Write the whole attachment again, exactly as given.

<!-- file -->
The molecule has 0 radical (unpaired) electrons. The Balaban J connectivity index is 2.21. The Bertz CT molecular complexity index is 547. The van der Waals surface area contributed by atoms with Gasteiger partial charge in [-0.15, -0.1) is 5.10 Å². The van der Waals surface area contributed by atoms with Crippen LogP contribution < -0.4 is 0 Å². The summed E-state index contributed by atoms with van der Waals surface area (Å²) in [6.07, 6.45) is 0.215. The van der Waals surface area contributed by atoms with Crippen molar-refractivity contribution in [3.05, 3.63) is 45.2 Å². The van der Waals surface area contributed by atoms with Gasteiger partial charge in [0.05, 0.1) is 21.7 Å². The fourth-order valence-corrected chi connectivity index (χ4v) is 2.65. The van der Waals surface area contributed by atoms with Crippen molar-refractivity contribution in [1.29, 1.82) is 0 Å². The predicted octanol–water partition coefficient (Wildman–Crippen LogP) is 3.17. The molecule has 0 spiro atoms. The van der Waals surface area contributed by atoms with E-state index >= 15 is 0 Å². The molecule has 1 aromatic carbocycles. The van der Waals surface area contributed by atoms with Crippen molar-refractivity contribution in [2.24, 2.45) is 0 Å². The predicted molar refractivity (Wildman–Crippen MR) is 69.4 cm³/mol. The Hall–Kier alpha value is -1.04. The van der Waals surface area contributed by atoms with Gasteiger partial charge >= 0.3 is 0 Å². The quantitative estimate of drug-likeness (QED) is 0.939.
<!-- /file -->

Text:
The molecule has 0 radical (unpaired) electrons. The Balaban J connectivity index is 2.21. The Bertz CT molecular complexity index is 547. The van der Waals surface area contributed by atoms with Gasteiger partial charge in [-0.15, -0.1) is 5.10 Å². The van der Waals surface area contributed by atoms with Crippen LogP contribution < -0.4 is 0 Å². The summed E-state index contributed by atoms with van der Waals surface area (Å²) in [6.07, 6.45) is 0.215. The van der Waals surface area contributed by atoms with Crippen molar-refractivity contribution in [3.05, 3.63) is 45.2 Å². The van der Waals surface area contributed by atoms with Gasteiger partial charge in [0.05, 0.1) is 21.7 Å². The fourth-order valence-corrected chi connectivity index (χ4v) is 2.65. The van der Waals surface area contributed by atoms with Crippen molar-refractivity contribution in [1.29, 1.82) is 0 Å². The predicted octanol–water partition coefficient (Wildman–Crippen LogP) is 3.17. The molecule has 0 spiro atoms. The van der Waals surface area contributed by atoms with E-state index >= 15 is 0 Å². The molecule has 1 aromatic carbocycles. The van der Waals surface area contributed by atoms with Crippen molar-refractivity contribution in [2.24, 2.45) is 0 Å². The predicted molar refractivity (Wildman–Crippen MR) is 69.4 cm³/mol. The Hall–Kier alpha value is -1.04. The van der Waals surface area contributed by atoms with Gasteiger partial charge >= 0.3 is 0 Å². The quantitative estimate of drug-likeness (QED) is 0.939.